Thinking of a change of careers and looking to become a horse riding instructor? We explain all you need to know.
Riding instructor is a popular career choice and one that can take you in many different directions.
You could work in a riding school, be a freelance instructor, specialise in one discipline, teach competitive riders, teach top level riders, be a Riding for the Disabled instructor - the choice really is wide open.
Most people start at the same place - by getting as much equine experience as possible and completing some type of formal training.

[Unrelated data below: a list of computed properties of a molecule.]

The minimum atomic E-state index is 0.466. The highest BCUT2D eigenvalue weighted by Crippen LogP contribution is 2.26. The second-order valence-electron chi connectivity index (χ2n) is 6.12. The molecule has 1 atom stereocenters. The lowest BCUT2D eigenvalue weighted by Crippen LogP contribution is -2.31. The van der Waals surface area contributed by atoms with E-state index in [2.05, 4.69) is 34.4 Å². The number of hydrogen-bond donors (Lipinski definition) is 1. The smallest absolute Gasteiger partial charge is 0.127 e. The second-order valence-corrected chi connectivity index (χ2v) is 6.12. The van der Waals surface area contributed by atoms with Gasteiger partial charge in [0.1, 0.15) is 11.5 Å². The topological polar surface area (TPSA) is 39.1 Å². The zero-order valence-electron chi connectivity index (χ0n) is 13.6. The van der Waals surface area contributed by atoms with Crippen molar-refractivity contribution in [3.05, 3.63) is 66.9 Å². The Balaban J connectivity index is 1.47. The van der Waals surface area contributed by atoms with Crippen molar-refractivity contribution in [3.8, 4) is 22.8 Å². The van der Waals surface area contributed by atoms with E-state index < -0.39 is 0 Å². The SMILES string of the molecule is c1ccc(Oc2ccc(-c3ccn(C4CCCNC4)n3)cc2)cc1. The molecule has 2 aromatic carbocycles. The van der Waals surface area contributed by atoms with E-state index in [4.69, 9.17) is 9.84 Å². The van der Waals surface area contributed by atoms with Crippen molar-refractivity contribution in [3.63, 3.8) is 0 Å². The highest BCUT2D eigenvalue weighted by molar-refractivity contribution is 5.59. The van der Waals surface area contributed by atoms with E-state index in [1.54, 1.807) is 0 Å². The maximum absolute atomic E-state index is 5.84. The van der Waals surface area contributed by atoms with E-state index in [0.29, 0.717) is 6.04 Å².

Pros & cons
PROS It's hugely rewarding to see riders improve, progress and gain confidence.
PROS If you're a freelance instructor, it can be possible to fit in around your family and horses.
CONS Teaching involves long hours on your feet rain or shine.
Training to be an instructor is usually done through the British Horse Society (BHS) or ABRS. You'll need to complete various levels of horse care and riding qualifications before you can start on the instructor's ladder.
Offering to help at your local riding school can give you an insight into what life's like for an instructor and you'll gain invaluable experience at the same time.